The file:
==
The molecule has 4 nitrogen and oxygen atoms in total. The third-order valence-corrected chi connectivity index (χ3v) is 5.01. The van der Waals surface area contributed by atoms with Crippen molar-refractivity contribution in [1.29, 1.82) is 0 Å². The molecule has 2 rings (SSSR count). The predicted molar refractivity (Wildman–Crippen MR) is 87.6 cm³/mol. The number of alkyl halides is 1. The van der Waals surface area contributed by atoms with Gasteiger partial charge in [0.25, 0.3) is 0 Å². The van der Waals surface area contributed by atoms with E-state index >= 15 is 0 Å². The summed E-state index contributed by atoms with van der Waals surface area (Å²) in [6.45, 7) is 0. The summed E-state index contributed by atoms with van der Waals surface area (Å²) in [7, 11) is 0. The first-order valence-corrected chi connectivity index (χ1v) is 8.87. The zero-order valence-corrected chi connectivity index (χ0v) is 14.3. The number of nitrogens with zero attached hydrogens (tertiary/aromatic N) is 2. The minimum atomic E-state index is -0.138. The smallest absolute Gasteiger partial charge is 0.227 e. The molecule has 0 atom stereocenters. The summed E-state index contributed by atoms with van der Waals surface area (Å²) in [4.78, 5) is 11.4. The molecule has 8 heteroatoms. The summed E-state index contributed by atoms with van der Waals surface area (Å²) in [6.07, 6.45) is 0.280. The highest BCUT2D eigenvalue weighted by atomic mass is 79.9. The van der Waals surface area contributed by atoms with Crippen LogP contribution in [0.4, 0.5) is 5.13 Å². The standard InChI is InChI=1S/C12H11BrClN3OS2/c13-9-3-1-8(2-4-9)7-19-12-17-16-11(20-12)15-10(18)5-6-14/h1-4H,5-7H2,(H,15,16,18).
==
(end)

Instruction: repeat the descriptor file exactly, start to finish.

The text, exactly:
The molecule has 4 nitrogen and oxygen atoms in total. The third-order valence-corrected chi connectivity index (χ3v) is 5.01. The van der Waals surface area contributed by atoms with Crippen molar-refractivity contribution in [1.29, 1.82) is 0 Å². The molecule has 2 rings (SSSR count). The predicted molar refractivity (Wildman–Crippen MR) is 87.6 cm³/mol. The number of alkyl halides is 1. The van der Waals surface area contributed by atoms with Gasteiger partial charge in [0.25, 0.3) is 0 Å². The van der Waals surface area contributed by atoms with E-state index >= 15 is 0 Å². The summed E-state index contributed by atoms with van der Waals surface area (Å²) in [6.45, 7) is 0. The summed E-state index contributed by atoms with van der Waals surface area (Å²) in [7, 11) is 0. The first-order valence-corrected chi connectivity index (χ1v) is 8.87. The zero-order valence-corrected chi connectivity index (χ0v) is 14.3. The number of nitrogens with zero attached hydrogens (tertiary/aromatic N) is 2. The minimum atomic E-state index is -0.138. The smallest absolute Gasteiger partial charge is 0.227 e. The molecule has 0 atom stereocenters. The summed E-state index contributed by atoms with van der Waals surface area (Å²) in [4.78, 5) is 11.4. The molecule has 8 heteroatoms. The summed E-state index contributed by atoms with van der Waals surface area (Å²) in [6.07, 6.45) is 0.280. The highest BCUT2D eigenvalue weighted by atomic mass is 79.9. The van der Waals surface area contributed by atoms with Crippen LogP contribution in [0.4, 0.5) is 5.13 Å². The standard InChI is InChI=1S/C12H11BrClN3OS2/c13-9-3-1-8(2-4-9)7-19-12-17-16-11(20-12)15-10(18)5-6-14/h1-4H,5-7H2,(H,15,16,18).